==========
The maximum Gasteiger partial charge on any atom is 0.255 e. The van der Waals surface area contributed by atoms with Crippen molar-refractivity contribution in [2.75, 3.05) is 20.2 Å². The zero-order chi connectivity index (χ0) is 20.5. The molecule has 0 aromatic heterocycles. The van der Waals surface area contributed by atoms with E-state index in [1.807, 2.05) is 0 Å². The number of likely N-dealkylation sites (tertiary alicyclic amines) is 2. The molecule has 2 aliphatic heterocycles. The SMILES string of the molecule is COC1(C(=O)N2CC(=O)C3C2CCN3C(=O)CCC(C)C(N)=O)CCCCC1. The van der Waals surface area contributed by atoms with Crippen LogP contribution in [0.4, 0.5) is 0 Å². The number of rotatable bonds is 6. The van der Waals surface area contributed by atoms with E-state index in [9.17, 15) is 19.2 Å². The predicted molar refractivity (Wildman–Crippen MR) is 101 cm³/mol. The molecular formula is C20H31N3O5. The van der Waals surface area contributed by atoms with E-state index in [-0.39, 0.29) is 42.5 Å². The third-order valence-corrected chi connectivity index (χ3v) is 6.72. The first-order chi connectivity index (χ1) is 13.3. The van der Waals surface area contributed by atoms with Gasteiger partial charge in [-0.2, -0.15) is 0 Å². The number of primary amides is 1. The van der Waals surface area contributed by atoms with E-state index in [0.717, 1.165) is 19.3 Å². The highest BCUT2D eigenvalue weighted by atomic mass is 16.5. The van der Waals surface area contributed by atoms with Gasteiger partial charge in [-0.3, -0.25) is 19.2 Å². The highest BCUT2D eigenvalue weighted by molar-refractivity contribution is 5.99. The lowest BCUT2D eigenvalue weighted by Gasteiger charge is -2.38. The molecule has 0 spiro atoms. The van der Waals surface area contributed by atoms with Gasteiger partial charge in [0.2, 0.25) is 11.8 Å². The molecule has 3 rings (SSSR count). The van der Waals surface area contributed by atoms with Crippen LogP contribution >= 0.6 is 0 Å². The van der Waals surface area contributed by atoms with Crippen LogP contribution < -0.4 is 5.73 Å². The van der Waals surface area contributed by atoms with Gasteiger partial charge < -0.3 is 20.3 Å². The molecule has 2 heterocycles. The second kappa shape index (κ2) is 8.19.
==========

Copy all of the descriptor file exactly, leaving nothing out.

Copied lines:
The maximum Gasteiger partial charge on any atom is 0.255 e. The van der Waals surface area contributed by atoms with Crippen molar-refractivity contribution in [2.75, 3.05) is 20.2 Å². The zero-order chi connectivity index (χ0) is 20.5. The molecule has 0 aromatic heterocycles. The van der Waals surface area contributed by atoms with E-state index in [1.807, 2.05) is 0 Å². The number of likely N-dealkylation sites (tertiary alicyclic amines) is 2. The molecule has 2 aliphatic heterocycles. The SMILES string of the molecule is COC1(C(=O)N2CC(=O)C3C2CCN3C(=O)CCC(C)C(N)=O)CCCCC1. The van der Waals surface area contributed by atoms with Crippen LogP contribution in [0.4, 0.5) is 0 Å². The number of rotatable bonds is 6. The van der Waals surface area contributed by atoms with E-state index in [9.17, 15) is 19.2 Å². The predicted molar refractivity (Wildman–Crippen MR) is 101 cm³/mol. The molecular formula is C20H31N3O5. The van der Waals surface area contributed by atoms with E-state index in [-0.39, 0.29) is 42.5 Å². The third-order valence-corrected chi connectivity index (χ3v) is 6.72. The first-order chi connectivity index (χ1) is 13.3. The van der Waals surface area contributed by atoms with Gasteiger partial charge in [-0.2, -0.15) is 0 Å². The number of primary amides is 1. The van der Waals surface area contributed by atoms with E-state index in [0.717, 1.165) is 19.3 Å². The highest BCUT2D eigenvalue weighted by atomic mass is 16.5. The van der Waals surface area contributed by atoms with Gasteiger partial charge in [-0.3, -0.25) is 19.2 Å². The highest BCUT2D eigenvalue weighted by molar-refractivity contribution is 5.99. The lowest BCUT2D eigenvalue weighted by Gasteiger charge is -2.38. The molecule has 0 spiro atoms. The van der Waals surface area contributed by atoms with Gasteiger partial charge in [0.2, 0.25) is 11.8 Å². The molecule has 3 rings (SSSR count). The van der Waals surface area contributed by atoms with Crippen LogP contribution >= 0.6 is 0 Å². The van der Waals surface area contributed by atoms with Crippen LogP contribution < -0.4 is 5.73 Å². The van der Waals surface area contributed by atoms with Gasteiger partial charge < -0.3 is 20.3 Å². The molecule has 2 heterocycles. The second kappa shape index (κ2) is 8.19.